• Addiction is realizing that all of my friends at work are smokers too.
  • Addiction is smoking for seven years through four girlfriends and never telling any of them.
  • Addiction is realizing that I can never introduce my girlfriend to my friends at work, because they know I smoke and she doesn’t.
  • Addiction is the tiredness I feel after the third joint when I’m coming down but am too exhausted to smoke any more tonight.
  • Addiction is not having any programming projects for six years.
  • Addiction is not reading any books for six years.
  • Addiction is giving up playing a music instrument after playing it for eleven years.
  • Addiction is ordering “Dancing With Cats”. (This is why drugs and one-click shopping do not mix.)
  • Addiction is taking a box that my parents gave me engraved with the words “graduate with honors” and using it to store pot, pipes, papers, cigarettes, rolling tobacco, and ashtrays.
  • Addiction is the little crease I put in the paper before I put the pot and tobacco in to keep it from spilling out and getting long strands of tobacco stuck in my teeth.
  • Addiction is spitting out strands.
  • Addiction is a thousand little skills I wish I didn’t have.
  • Addiction is getting high on my birthday.
  • Addiction is the dog getting diarrhea, not on days that I get high, but on days that I don’t.
  • Addiction is getting caller ID and dividing the world into two groups: people whose phone calls I could answer while high, and those I couldn’t.
  • Addiction is not answering the door on Halloween because I’m high.
  • Addiction is scraping the bowl and smoking the resin.
  • Addiction is moist sticky tar on my fingers.
  • Addiction is having a folder of bookmarks to drink mix web sites.
  • Addiction is moving to the other side of the room to see if I’m higher over there.
  • Addiction is losing track of how many brands of cigarettes I’ve smoked.
  • Addiction is giving a friend a joint for her 30th birthday with an inscription that read, “Take years off your life while you still have them.”
  • Addiction is smoking while sick.
  • Addiction is a persistent cough.
  • Addiction is the taste of phlegm first thing in the morning.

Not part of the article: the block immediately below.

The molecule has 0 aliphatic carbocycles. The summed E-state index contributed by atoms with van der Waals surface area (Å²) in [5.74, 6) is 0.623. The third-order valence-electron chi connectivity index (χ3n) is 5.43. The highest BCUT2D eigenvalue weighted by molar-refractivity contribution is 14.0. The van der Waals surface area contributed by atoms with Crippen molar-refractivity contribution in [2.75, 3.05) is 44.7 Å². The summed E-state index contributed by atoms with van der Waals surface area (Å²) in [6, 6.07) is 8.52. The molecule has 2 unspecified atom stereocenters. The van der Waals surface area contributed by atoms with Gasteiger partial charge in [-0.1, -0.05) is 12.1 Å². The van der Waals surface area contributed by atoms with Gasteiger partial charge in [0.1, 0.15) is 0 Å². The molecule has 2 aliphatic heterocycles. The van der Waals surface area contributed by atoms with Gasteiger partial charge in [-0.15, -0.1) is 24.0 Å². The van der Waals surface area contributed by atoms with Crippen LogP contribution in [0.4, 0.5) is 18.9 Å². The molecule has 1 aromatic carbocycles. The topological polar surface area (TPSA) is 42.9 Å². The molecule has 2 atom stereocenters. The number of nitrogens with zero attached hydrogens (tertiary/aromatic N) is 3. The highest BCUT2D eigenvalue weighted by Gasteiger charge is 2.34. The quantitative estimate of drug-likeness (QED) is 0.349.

• Addiction is the dry roughness on the top of my throat that no amount of water can quench.
  • Addiction is the taste of Halls cough drops every day, despite the warning on the bag that said that they should not be taken for more than seven days or for persistent conditions such as smoker’s cough.
  • Addiction is unrolling the butt of a clove into a bowl and smoking it because I’m out of cigarettes.
  • Addiction is going to sleep high.
  • Addiction is being too high to sleep.
  • Addiction is learning to pace myself throughout the night so I could be sober enough to sleep.
  • Addiction is a cold sweat.
  • Addiction is a permanent stain on my pillow where my mouth rests.
  • Addiction is not being able to sleep sober.
  • Addiction is always dreaming of myself smoking.
  • Addiction is waking up feeling like my eyes are sunk into the back of my head.
  • Addiction is really messy shits.
  • Addiction is my heart racing after a fat joint and not knowing if it’s a heart attack.
  • Addiction is demons scratching on the inside of my skull.
  • Addiction is still drinking mixed drinks when everyone else has switched to soda.
  • Addiction is being recognized by all the clerks at the liquor store.
  • Addiction is keeping track of who knows what.
  • Addiction is a lot of lying to a lot of people.
  • Addiction is not being able to account for all my time.
  • Addiction is the constant fear of being discovered.
  • Addiction is sleeping on my own couch for months.
  • Addiction is waking up in the middle of the night to find that I had rearranged the furniture.
  • Addiction is gaining 40 pounds because I just wasn’t paying any attention.
  • Addiction is getting drunk on the weekends with my girlfriend because we couldn’t think of anything else to do.
  • Addiction is waiting for the knock on the door that never comes.
  • Addiction is the flashing of police sirens outside, and wondering if they’re coming for me, but they never do.
  • Addiction is wondering when someone will please notice that I’m a fuckup and come take away my apartment, my dog, my high-paying job, my charmed life, but no one ever does.
  • Addiction is smoking a joint and hearing a knock on the door, freaking out, looking through the peephole, seeing that it’s only my best friend, and then not letting him in until I smoke a cigarette to cover up some of the smell.